“What say you, King I?” I asked with a dervish’s smile.

    “I say, sir Harlequin, that you have told us an excellent tale for an unfair price. Is there something that I in all my Incumbency might grant you in return for such a marvelous tale?”

    I looked at the Knight sitting beside a young woman and talking with her animatedly. I looked back to the King and smiled, “Sir I require only drink to keep my magic strong and my tongue wet. Though my friend seeks a bride and may have found a fair lady he fancies and who fancies him.” The Knight and the young woman looked up at me and both smiled. It had worked.

    “Ah,” the King said, “alas however this woman is the only thing in this kingdom who can keep at bay the great Griffin and sir Knight no doubt must travel and protect.

    “I have a solution good King,” The young woman said, “My magic holds the Griffin from this city true, but it also weakens it. If sir Knight could slay it you could be rid of the Griffin and I would be free to leave you.”

    The Knight leapt from the table at once and proclaimed, “I will slay this Griffin wherever it may be. Pray tell me good King I. Where might if find the creature who now troubles your kingdom.”

    “He lies on the cliffs that look over the palace,” the king said, “I pray that you return to us safely.”

    The Harlequin stops and pours another cup and then begins the ending of his tale.

    The Knight and I rode to the top of the cliffs and there we met the Griffin. No sooner had we stepped toward the beast than it began to attack the Knight. The two fought for some hours as I watched from a tree branch. The two had worn each other out when I hopped from the branch and lighted on the ground.

    “Not that I doubt your ability, friend Knight,” I said, “But perhaps we can settle this with wits rather than guts eh?”

    The Griffin turned it’s beaked head toward me and scowled.

    “Now, Now Madame Griffin,” I said, “Don’t give me that look. What keeps you here?”

    The Griffin cocked her head and then spoke, “My child is here and cannot fly. I do not want to eat the people in town but my child will die if I leave. It will probably die anyway, but while I’m here it will live.”

    The Knight put down his sword and shield and spoke, “I am sorry I did not know you were a mother. I thought only of my love for the enchantress whose magic keeps you from the city.”

    “Do not apologize for fighting for love,” I said, “Griffin, I have a suggestion. You say that one day, without you, your child will die. Perhaps I could take the young cub into my care whence it can travel with me and see and hear many tales and live as a cub forever?”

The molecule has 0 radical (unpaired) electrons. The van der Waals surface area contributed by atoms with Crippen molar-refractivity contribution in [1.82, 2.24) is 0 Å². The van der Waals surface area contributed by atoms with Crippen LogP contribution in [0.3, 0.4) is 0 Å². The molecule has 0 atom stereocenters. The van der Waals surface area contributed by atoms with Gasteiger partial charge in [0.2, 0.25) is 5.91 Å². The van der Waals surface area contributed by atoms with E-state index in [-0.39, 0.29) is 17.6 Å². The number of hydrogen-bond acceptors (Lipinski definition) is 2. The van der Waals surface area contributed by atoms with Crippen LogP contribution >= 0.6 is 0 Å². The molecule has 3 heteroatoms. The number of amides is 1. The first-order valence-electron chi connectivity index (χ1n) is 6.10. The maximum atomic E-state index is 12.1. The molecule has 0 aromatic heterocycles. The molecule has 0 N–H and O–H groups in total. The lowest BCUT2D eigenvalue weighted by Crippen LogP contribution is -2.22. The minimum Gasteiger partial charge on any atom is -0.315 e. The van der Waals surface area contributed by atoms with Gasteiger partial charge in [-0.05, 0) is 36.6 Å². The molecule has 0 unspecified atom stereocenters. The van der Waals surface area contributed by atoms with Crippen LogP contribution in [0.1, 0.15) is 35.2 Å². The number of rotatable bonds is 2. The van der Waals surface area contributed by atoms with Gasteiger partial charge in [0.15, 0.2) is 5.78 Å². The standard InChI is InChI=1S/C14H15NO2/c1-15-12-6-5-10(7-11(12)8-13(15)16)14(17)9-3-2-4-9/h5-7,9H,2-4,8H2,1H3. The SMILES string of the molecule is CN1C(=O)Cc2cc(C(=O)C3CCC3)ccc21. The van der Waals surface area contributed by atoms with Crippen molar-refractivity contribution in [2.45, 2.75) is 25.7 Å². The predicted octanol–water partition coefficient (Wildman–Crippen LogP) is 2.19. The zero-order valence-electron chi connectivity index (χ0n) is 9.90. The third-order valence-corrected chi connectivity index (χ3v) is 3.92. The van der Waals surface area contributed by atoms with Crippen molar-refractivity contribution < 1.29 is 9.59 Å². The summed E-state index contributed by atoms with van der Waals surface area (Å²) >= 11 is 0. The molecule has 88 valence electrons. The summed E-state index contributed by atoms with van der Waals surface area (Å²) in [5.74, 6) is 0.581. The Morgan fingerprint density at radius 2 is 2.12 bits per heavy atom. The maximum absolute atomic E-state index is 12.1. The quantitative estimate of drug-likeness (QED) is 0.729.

The Griffin thought a moment, “And if I ask this of you what would you have me do?” she asked.

    “I would have you fly away proclaiming your defeat that my friend the Knight shall be able to wed his love and they may ride off into the sunset.” I said.

    “I will do this if you will take my son into your care good Harlequin,” the Griffin said.

    So I went to the Griffin cub and gave it my blessing that it should travel with me and stay in the world at my side forever. Once I had done this I bade it into my bag. The she-Griffin flew from the cliff and away proclaiming its defeat and my companions and I left the cliff.

    The Knight and the Enchantress were married the next morning and rode out into the world to do what good they could. I stayed behind with my new pet and told tales to the royal court, but eventually the time came that I had to return to my post here at the Masquerade and my telling of tales to those kind enough to give me a pitcher of drink.

    The Harlequin finished his last cup and as he did a small, beaked, furry head lifted from his lap above the table. He scratched it behind where a dog’s ears would be and it let out a quiet cry.

    “Now I’m afraid it is time that I left for the night,” the Harlequin said, “Perhaps sometime I may drink another pitcher of Ale on your penny my good man,” with this the Harlequin seemed to raise into the air a bit and vanish. On the table before his seat was a small furry feather with ink on the tip of the solid barb. Beneath it was a note that read…..

    The End.

    Author’s After-word: I hope you have enjoyed the first of The Harlequin Tales. I plan to write and post more, but please loose the criticism from your tongues and allow me to see what I can do to make the next tale better.